His extraordinarily accurate stellar and planetary observations, which helped lay the foundations of early modern astronomy, are well known and documented, but mystery still surrounds his sudden death.
It had been long thought he died of a bladder infection. A famous legend said it was a result of his hesitation to break court etiquette during a reception by leaving for a toilet.
But tests conducted in 1996 in Sweden and later in Denmark on samples of his mustache and hair — obtained during a previous 1901 exhumation — indicated unusually high levels of mercury, leading to a theory of mercury poisoning, even possible murder.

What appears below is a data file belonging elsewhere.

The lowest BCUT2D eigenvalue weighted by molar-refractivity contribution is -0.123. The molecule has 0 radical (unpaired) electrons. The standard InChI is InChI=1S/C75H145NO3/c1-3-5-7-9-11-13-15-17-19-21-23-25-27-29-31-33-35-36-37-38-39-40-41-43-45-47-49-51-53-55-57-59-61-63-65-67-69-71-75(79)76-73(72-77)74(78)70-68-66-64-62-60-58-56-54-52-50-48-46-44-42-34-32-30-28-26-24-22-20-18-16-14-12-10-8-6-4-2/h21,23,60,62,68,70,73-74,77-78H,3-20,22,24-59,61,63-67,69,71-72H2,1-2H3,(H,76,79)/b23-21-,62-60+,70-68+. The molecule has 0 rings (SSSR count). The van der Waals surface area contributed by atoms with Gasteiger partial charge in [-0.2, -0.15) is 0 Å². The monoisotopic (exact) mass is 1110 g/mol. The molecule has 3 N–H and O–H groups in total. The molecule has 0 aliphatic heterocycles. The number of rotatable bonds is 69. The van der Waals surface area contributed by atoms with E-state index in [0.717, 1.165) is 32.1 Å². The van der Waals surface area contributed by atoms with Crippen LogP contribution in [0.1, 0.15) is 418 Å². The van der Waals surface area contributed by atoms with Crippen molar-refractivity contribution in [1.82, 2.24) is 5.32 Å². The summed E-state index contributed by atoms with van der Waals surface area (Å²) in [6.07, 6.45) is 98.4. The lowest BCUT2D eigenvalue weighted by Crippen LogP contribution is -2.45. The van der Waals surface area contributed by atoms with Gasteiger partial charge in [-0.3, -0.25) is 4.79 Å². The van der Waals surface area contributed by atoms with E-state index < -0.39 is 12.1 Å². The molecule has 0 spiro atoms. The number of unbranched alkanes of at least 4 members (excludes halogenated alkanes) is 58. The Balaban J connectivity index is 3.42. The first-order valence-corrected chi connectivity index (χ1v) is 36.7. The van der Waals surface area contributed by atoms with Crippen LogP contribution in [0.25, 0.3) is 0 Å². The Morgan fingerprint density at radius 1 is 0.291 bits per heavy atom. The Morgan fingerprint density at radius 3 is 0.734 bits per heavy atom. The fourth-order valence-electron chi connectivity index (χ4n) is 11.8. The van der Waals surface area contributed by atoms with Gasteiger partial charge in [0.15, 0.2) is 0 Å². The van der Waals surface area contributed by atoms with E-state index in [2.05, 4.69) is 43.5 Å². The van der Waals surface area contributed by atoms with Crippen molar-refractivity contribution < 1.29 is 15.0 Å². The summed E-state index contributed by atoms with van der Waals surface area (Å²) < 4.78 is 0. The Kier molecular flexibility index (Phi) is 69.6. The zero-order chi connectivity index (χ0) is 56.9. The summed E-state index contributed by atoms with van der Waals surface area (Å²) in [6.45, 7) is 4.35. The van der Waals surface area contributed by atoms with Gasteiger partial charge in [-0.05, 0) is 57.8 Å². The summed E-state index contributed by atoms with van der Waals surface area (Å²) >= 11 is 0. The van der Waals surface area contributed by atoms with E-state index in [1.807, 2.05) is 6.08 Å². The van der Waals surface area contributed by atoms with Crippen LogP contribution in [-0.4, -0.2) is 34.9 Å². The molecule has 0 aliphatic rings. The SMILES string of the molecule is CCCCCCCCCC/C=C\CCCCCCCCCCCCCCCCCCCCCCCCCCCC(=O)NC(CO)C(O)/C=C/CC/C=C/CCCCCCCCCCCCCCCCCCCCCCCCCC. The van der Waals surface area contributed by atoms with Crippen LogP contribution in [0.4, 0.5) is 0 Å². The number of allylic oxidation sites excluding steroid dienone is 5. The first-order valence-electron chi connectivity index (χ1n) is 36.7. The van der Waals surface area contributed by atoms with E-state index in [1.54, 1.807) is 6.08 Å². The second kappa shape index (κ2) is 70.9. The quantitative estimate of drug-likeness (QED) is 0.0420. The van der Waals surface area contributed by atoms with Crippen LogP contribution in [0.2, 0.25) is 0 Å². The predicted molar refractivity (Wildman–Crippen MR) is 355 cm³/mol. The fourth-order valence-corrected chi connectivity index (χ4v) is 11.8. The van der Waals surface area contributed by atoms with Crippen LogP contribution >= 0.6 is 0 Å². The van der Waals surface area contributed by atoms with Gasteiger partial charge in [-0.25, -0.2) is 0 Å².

Jens Vellev, a professor of medieval archaeology at Aarhus University, Denmark, was leading the team of scientists from Denmark and the Czech Republic that began its work by opening the tomb in the church on Monday.